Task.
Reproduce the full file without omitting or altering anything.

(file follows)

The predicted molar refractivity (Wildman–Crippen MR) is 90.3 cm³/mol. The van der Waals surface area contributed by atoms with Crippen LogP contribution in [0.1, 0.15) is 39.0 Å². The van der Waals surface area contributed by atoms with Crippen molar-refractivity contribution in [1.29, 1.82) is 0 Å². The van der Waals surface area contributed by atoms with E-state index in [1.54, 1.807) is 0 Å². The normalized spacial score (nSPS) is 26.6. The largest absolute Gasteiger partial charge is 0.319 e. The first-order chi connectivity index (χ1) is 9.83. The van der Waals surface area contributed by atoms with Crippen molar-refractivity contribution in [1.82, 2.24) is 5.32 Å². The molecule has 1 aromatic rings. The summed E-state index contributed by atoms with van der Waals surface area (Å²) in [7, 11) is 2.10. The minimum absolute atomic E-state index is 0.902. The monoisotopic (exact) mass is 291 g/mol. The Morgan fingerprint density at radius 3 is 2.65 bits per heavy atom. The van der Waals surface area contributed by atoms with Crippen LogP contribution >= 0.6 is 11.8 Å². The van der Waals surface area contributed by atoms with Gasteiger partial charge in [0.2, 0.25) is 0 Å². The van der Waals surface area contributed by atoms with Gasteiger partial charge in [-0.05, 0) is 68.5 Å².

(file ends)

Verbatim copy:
The predicted molar refractivity (Wildman–Crippen MR) is 90.3 cm³/mol. The van der Waals surface area contributed by atoms with Crippen LogP contribution in [0.1, 0.15) is 39.0 Å². The van der Waals surface area contributed by atoms with Crippen molar-refractivity contribution in [1.29, 1.82) is 0 Å². The van der Waals surface area contributed by atoms with E-state index in [1.54, 1.807) is 0 Å². The normalized spacial score (nSPS) is 26.6. The largest absolute Gasteiger partial charge is 0.319 e. The first-order chi connectivity index (χ1) is 9.83. The van der Waals surface area contributed by atoms with Crippen molar-refractivity contribution in [1.82, 2.24) is 5.32 Å². The molecule has 1 aromatic rings. The summed E-state index contributed by atoms with van der Waals surface area (Å²) in [7, 11) is 2.10. The minimum absolute atomic E-state index is 0.902. The monoisotopic (exact) mass is 291 g/mol. The Morgan fingerprint density at radius 3 is 2.65 bits per heavy atom. The van der Waals surface area contributed by atoms with Crippen LogP contribution >= 0.6 is 11.8 Å². The van der Waals surface area contributed by atoms with Gasteiger partial charge in [0.2, 0.25) is 0 Å². The van der Waals surface area contributed by atoms with Gasteiger partial charge in [-0.05, 0) is 68.5 Å².